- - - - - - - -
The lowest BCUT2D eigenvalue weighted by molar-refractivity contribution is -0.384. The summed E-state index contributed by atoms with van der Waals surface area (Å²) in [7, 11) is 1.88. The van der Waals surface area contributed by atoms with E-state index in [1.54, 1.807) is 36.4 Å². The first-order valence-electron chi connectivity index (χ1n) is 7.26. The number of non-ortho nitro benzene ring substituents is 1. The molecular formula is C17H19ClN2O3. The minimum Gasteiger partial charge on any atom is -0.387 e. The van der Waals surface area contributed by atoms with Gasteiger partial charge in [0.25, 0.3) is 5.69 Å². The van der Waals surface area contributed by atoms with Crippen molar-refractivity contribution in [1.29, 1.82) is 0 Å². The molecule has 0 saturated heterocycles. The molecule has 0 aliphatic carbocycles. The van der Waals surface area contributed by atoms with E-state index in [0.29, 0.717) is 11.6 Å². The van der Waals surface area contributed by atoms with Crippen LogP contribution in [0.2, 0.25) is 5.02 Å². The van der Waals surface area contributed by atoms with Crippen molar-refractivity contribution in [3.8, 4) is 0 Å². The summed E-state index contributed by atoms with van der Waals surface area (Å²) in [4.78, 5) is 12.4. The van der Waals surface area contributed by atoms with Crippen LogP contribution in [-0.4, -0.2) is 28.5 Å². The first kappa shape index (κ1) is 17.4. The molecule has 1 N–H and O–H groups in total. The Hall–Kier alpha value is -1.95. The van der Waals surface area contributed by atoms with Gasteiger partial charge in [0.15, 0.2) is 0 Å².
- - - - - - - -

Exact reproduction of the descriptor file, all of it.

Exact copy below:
The lowest BCUT2D eigenvalue weighted by molar-refractivity contribution is -0.384. The summed E-state index contributed by atoms with van der Waals surface area (Å²) in [7, 11) is 1.88. The van der Waals surface area contributed by atoms with E-state index in [1.54, 1.807) is 36.4 Å². The first-order valence-electron chi connectivity index (χ1n) is 7.26. The number of non-ortho nitro benzene ring substituents is 1. The molecular formula is C17H19ClN2O3. The minimum Gasteiger partial charge on any atom is -0.387 e. The van der Waals surface area contributed by atoms with Gasteiger partial charge in [0.25, 0.3) is 5.69 Å². The van der Waals surface area contributed by atoms with Crippen molar-refractivity contribution in [1.29, 1.82) is 0 Å². The molecule has 0 saturated heterocycles. The molecule has 0 aliphatic carbocycles. The van der Waals surface area contributed by atoms with E-state index in [0.29, 0.717) is 11.6 Å². The van der Waals surface area contributed by atoms with Crippen LogP contribution in [0.2, 0.25) is 5.02 Å². The van der Waals surface area contributed by atoms with Crippen molar-refractivity contribution in [3.8, 4) is 0 Å². The summed E-state index contributed by atoms with van der Waals surface area (Å²) in [4.78, 5) is 12.4. The van der Waals surface area contributed by atoms with Crippen LogP contribution in [-0.4, -0.2) is 28.5 Å². The first kappa shape index (κ1) is 17.4. The molecule has 1 N–H and O–H groups in total. The Hall–Kier alpha value is -1.95. The van der Waals surface area contributed by atoms with Gasteiger partial charge in [0.15, 0.2) is 0 Å².